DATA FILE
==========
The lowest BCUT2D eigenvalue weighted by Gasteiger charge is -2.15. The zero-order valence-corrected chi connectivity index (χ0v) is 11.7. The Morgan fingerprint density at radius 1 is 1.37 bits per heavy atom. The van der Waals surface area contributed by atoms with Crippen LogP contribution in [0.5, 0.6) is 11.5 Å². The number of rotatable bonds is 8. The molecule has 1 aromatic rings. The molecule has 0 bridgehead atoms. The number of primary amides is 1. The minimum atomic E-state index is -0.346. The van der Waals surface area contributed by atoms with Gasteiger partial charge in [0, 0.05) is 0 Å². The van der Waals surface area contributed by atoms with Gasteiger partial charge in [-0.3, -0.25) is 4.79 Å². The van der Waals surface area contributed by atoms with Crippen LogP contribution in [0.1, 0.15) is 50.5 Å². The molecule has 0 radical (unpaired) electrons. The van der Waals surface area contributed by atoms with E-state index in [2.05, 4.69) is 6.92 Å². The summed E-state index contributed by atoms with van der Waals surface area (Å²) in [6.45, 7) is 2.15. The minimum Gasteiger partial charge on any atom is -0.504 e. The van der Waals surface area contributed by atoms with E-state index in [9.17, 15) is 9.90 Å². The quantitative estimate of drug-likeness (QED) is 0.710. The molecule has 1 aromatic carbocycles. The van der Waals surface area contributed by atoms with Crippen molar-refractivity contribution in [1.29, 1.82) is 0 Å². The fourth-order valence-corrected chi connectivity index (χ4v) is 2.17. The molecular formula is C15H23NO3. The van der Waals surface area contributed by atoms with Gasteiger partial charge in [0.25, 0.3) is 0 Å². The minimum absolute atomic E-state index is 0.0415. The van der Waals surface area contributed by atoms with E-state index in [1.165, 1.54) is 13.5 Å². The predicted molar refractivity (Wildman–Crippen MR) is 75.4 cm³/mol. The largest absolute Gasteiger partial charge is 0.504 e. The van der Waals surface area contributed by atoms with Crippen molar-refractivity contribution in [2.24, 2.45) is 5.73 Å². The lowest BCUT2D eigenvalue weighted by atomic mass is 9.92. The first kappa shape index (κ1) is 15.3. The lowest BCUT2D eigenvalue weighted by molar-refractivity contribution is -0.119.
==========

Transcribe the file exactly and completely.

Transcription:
The lowest BCUT2D eigenvalue weighted by Gasteiger charge is -2.15. The zero-order valence-corrected chi connectivity index (χ0v) is 11.7. The Morgan fingerprint density at radius 1 is 1.37 bits per heavy atom. The van der Waals surface area contributed by atoms with Crippen LogP contribution in [0.5, 0.6) is 11.5 Å². The number of rotatable bonds is 8. The molecule has 1 aromatic rings. The molecule has 0 bridgehead atoms. The number of primary amides is 1. The minimum atomic E-state index is -0.346. The van der Waals surface area contributed by atoms with Gasteiger partial charge in [0, 0.05) is 0 Å². The van der Waals surface area contributed by atoms with Gasteiger partial charge in [-0.3, -0.25) is 4.79 Å². The van der Waals surface area contributed by atoms with Crippen LogP contribution in [0.1, 0.15) is 50.5 Å². The molecule has 0 radical (unpaired) electrons. The van der Waals surface area contributed by atoms with E-state index in [2.05, 4.69) is 6.92 Å². The summed E-state index contributed by atoms with van der Waals surface area (Å²) in [6.45, 7) is 2.15. The minimum Gasteiger partial charge on any atom is -0.504 e. The van der Waals surface area contributed by atoms with E-state index in [9.17, 15) is 9.90 Å². The quantitative estimate of drug-likeness (QED) is 0.710. The molecule has 1 aromatic carbocycles. The van der Waals surface area contributed by atoms with Crippen molar-refractivity contribution in [1.29, 1.82) is 0 Å². The fourth-order valence-corrected chi connectivity index (χ4v) is 2.17. The molecular formula is C15H23NO3. The van der Waals surface area contributed by atoms with Gasteiger partial charge in [0.25, 0.3) is 0 Å². The minimum absolute atomic E-state index is 0.0415. The van der Waals surface area contributed by atoms with E-state index in [1.165, 1.54) is 13.5 Å². The predicted molar refractivity (Wildman–Crippen MR) is 75.4 cm³/mol. The largest absolute Gasteiger partial charge is 0.504 e. The van der Waals surface area contributed by atoms with Crippen molar-refractivity contribution in [2.24, 2.45) is 5.73 Å². The lowest BCUT2D eigenvalue weighted by atomic mass is 9.92. The first kappa shape index (κ1) is 15.3. The lowest BCUT2D eigenvalue weighted by molar-refractivity contribution is -0.119.